Five Weekend Adventures That Teach Your Kids Frugality

Almost every weekend, particularly during the summer when I’m working at home and Sarah is on break from teaching, we plan some sort of family “adventure.”

The goal of these “adventures” is to either visit some location or engage in some large project at home that will teach the children something useful. They might learn a life skill or learn about how some element of society works. We also try to pick things that can be fun for all of us at the same time.

Naturally, Sarah and I want to encourage our children to be smart about how they spend their money and their time, so some of our activities are geared toward financial improvement. Some teach about saving money, others teach about entrepreneurship, but one big theme is frugality.

We work hard to teach our children that frugality is not only very useful, but it’s also enjoyable and often fun. You don’t need to spend money to enjoy life. Then, you can use that money you’ve saved for other things in life.

Here are five examples of weekend adventures that we’ve enjoyed with our children. Each one was (at least at one point) a new experience from. Each one was an activity that ended up eating up most of a day. Each one had a major component that revolved around saving money, too.

Visit thrift shops or secondhand stores
We’ll often spend a weekend day doing this in the early spring to pick up summer clothes and in early fall to pick up winter clothes. Thrift shops and secondhand stores are often loaded with children’s clothes that are in great shape for just a few bucks. We’ve completely refreshed our children’s wardrobes at such stores for a tiny fraction of what the same clothes cost elsewhere – and the clothes look basically new.

We usually encourage our children to take a few dollars with them so that they can buy things, too. They’ll come home with new books that they bought for a quarter that basically look unread or new games to play. They’ve even found treasures like costume jewelry that have brought them hours of fun.

Attend a free DIY workshop
Many stores and community groups run regular DIY workshops that work well for the whole family. They’re usually free and they’re often project oriented, teaching both children and adults how to take on a simple project of some kind.

One great example of this is Home Depot’s kids workshop series that they run many Saturdays. These are free DIY projects that usually teach children how to use a few tools and put together a simple project – often a toy.

Another example is the children’s cooking classes from Williams-Sonoma, which takes the same approach as the Home Depot class, teaching a few techniques and making a simple product, but in this case you usually make a snack or a simple entree.

There are many workshops for adults that work well for adults with children “helpers,” too.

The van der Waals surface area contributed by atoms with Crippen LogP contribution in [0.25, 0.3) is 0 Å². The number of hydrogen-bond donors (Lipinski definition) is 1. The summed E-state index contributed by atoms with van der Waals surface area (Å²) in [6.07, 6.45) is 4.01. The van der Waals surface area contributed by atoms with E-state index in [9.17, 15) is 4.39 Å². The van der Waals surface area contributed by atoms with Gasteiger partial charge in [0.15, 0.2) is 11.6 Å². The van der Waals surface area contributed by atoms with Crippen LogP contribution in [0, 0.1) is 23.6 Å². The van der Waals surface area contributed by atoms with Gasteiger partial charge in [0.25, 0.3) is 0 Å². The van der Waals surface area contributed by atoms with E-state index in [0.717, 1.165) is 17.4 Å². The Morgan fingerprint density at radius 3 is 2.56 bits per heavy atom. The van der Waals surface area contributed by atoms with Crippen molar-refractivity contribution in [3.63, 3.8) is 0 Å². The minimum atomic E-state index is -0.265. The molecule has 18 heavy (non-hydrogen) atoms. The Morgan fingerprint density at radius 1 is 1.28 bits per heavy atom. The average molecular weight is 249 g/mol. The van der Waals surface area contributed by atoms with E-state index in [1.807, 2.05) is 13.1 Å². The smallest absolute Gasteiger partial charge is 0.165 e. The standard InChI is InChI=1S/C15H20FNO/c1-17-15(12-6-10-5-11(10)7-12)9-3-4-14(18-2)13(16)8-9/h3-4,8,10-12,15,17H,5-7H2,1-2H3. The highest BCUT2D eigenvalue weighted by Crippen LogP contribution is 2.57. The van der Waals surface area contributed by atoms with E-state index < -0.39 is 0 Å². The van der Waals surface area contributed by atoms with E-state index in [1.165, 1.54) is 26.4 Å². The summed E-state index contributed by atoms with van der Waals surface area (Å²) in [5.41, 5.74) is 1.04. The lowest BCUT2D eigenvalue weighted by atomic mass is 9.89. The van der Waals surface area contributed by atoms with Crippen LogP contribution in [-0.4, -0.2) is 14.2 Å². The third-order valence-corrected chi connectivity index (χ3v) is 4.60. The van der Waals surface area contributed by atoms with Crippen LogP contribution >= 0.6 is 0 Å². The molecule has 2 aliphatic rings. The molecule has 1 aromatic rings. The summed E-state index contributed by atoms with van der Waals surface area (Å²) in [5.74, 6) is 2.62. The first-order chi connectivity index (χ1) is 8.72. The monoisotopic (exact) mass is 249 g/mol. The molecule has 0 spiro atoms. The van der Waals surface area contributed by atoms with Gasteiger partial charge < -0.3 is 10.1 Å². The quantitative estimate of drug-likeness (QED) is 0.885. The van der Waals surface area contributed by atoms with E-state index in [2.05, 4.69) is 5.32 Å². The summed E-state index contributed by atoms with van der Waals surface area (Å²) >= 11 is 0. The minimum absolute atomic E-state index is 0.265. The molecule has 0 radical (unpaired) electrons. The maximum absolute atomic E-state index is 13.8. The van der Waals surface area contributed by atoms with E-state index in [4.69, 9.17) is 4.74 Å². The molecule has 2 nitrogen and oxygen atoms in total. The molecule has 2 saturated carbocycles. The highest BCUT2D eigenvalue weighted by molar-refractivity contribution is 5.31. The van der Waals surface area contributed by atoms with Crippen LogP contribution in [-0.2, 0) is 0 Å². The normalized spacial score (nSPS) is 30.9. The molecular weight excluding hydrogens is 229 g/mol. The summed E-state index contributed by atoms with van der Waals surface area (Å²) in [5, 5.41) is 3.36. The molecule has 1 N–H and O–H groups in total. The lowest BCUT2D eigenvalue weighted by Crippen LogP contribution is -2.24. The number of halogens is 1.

Launch a microbusiness
Honestly, there are few better personal finance projects for kids that work better than a microbusiness, like a lemonade stand. It gives everyone a chance to look at the realities of running a business, the need for an initial investment, the usefulness of being frugal in buying those initial items, the value of salesmanship, and so on.

Encourage your children to build a lemonade stand. Talk to them about pricing, location, the best time of day, and so on. Help them calculate initial costs and then “loan” them the money to cover those costs.

This kind of project, if aided with some basic business direction from the parent, can be incredibly insightful for children.

Go geocaching
If you have a GPS unit, this is an incredibly fun and practically free way to spend a day.

Geocaching is essentially a real-world treasure hunt. Visit a geocaching website – like – and they’ll tell you about geocache locations near your house, giving you the exact coordinates of those caches. Caches usually have some sort of item inside of them along with a logbook. When you find the cache, sign the logbook (and add a note about the item you found) and if you choose to take the item in the cache, you should replace it with something of similar value. (For a while, I was putting signed copies of my book in the caches we found, as I had a pile of author copies from my publisher.)

Most of the time, you’re just wandering around in the middle of a park or something like that trying to find the cache you’re looking for. It’s an excuse to get outside and explore.

Start a garden
This is a great activity for late spring days. If you have a patch of land that you own (or have permission to cultivate), it’s a great family project.

If you’ve never gardened, keep it simple. You can even start with an old large flowerpot that you fill with dirt. Plant some seeds. Water them. Watch them grow.

If you’re anything like our family, everyone will become addicted. We now have five garden plots on our land, plus some string beans on the side of our deck, plus some indoor vegetables that our daughter is adamantly growing. This doesn’t include our ornamentals.

Get kids involved. Show them fun things that don’t require throwing lots of cash down. If you do that, everyone walks away a winner.

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